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From the January 2006 issue of The Christian Science Journal

AS A LITTLE GIRL, I displayed a dogged insistence on having my own way just often enough for family members to refer to me smilingly as "stubborn" Barbara. It was a label I found most unattractive. And while I managed to outgrow the childish behavior that earned me that label, shaking the suggestion that stubbornness was inherent in my nature was another matter. That has come through my study and practice of Christian Science.

Central to the teachings of Christian Science is the wonderful reality that God is the defining Principle of being. This means that the nature of God determines the nature of His creation. The distinguishing characteristics of divine Life, Truth, and Love alone are inherent in man, God's image and likeness—in the you that you really are, in the me I really am, in the real identity of every man, woman, and child.

God never made a stubborn person—or an impatient, dishonest, angry, impure, hateful, or stupid person. Even a tendency to define oneself or others by these characteristics is not inherent in anyone's real nature. Such negative traits are nothing more than counterfeits. Impatience is the counterfeit of patience, dishonesty the counterfeit of truthfulness, anger the counterfeit of forgiveness—and so on. Stubbornness is perhaps one of the most interesting, as it is the counterfeit of obedience. And obedience—a yielding of the human will to the will of God—is a condition of thought essential to divesting oneself of every other counterfeit quality.

The Apostle Paul counseled his fellow Christians at Corinth to bring all of their thoughts into "the obedience of Christ." II Cor. 10:5. Christ, as illustrated in the good and pure character of Jesus, represents our true identity as God's image, or spiritual reflection. Paul knew firsthand the power of the Christ to remove counterfeit traits from human character. Through Christ, he had experienced a mighty transformation—from a persecutor of Christians to a follower of Jesus. Nevertheless, his human character remained a "work in progress," you might say.

Paul found human will to be a stumbling block to character improvement, lamenting "the good that I would I do not: but the evil which I would not, that I do." Rom. 7:19. He learned that in his daily life he needed to yield to Christ. He needed to be unwavering in his obedience to Christ—to Christ's definition of him as the pure and perfect image of God—in order to divest himself of whatever would define him falsely as a weak, vulnerable mortal. Then he made progress, declaring, "I can do all things through Christ which strengtheneth me." Phil. 4:13.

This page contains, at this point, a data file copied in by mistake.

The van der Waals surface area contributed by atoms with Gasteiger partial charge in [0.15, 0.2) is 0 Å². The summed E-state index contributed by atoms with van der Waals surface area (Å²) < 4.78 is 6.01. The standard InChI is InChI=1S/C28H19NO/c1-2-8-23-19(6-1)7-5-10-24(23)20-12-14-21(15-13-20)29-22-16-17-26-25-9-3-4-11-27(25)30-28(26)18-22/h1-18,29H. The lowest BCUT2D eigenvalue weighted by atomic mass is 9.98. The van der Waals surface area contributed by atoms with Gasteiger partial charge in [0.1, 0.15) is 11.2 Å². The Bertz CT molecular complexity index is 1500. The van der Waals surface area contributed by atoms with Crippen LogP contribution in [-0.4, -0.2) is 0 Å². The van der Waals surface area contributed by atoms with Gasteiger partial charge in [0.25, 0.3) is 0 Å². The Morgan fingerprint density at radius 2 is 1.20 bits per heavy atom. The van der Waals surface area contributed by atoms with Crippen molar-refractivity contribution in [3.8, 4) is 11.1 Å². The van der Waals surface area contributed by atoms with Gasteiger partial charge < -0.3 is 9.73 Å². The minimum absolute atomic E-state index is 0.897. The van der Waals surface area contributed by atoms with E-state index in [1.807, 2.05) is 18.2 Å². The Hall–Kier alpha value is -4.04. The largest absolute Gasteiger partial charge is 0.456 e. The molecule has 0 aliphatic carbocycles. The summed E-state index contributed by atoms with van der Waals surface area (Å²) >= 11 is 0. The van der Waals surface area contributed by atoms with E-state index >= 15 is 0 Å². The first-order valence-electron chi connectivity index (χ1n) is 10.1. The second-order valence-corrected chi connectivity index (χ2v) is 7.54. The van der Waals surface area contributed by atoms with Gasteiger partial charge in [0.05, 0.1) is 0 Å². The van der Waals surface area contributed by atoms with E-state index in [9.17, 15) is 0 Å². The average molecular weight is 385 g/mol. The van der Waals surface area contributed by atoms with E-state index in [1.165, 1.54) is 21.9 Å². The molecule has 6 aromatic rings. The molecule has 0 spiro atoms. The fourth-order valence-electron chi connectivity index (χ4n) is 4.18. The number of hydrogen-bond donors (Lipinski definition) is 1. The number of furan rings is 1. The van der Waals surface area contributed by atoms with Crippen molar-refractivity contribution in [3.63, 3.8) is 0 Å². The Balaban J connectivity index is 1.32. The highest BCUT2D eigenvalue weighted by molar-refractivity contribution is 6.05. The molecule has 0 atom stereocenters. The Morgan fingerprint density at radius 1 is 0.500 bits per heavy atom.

Christ, Truth, has the power to free us from counterfeit character traits—no matter how insistently they have claimed to define us. And I've found, as Paul did, that the struggle to experience this freedom lessens in proportion as we yield to the Christ view—the true view—of ourselves and of others.

It's been helpful to me to consider this statement by Mary Baker Eddy: "The power of the human will should be exercised only in subordination to Truth; else it will misguide the judgment and free the lower propensities." Science and Health, p. 206. What wise counsel! She didn't say, "Don't exercise the human will." She said to subordinate it—to bring it into obedience to Truth.

Yielding your will to Christ, Truth, though, doesn't mean that you become directionless and weak. Just the opposite. Bringing your will into subordination to Truth ushers in the power of Truth to bring out your true, Christly nature. It enables you to be poised and gracious on the human scene and to experience the healing power of Christ in your life.

What's involved here is the "spiritualization of thought" and "Christianization of daily life," See ibid., p. 272. which are both necessary in the healing practice of Christian Science. Spiritualization of thought involves learning the true nature of God and His creation through studying the Bible and Science and Health. Christianization involves holding this Christ view clearly in thought as your model for defining yourself, and yielding to it in the press of human circumstances. Every healing I've ever had, including physical healings, has involved both of these elements.

Your steadfast yielding to the you you really are renders negative character traits and unhealthy physical conditions devoid of identity. In the presence of Christ, their supposed stubbornness has no more staying power than darkness has in the presence of light.


Barbara Vining is a Christian Science practitioner and teacher in Toledo, Ohio. She is also a member of The Christian Science Board of Lectureship.

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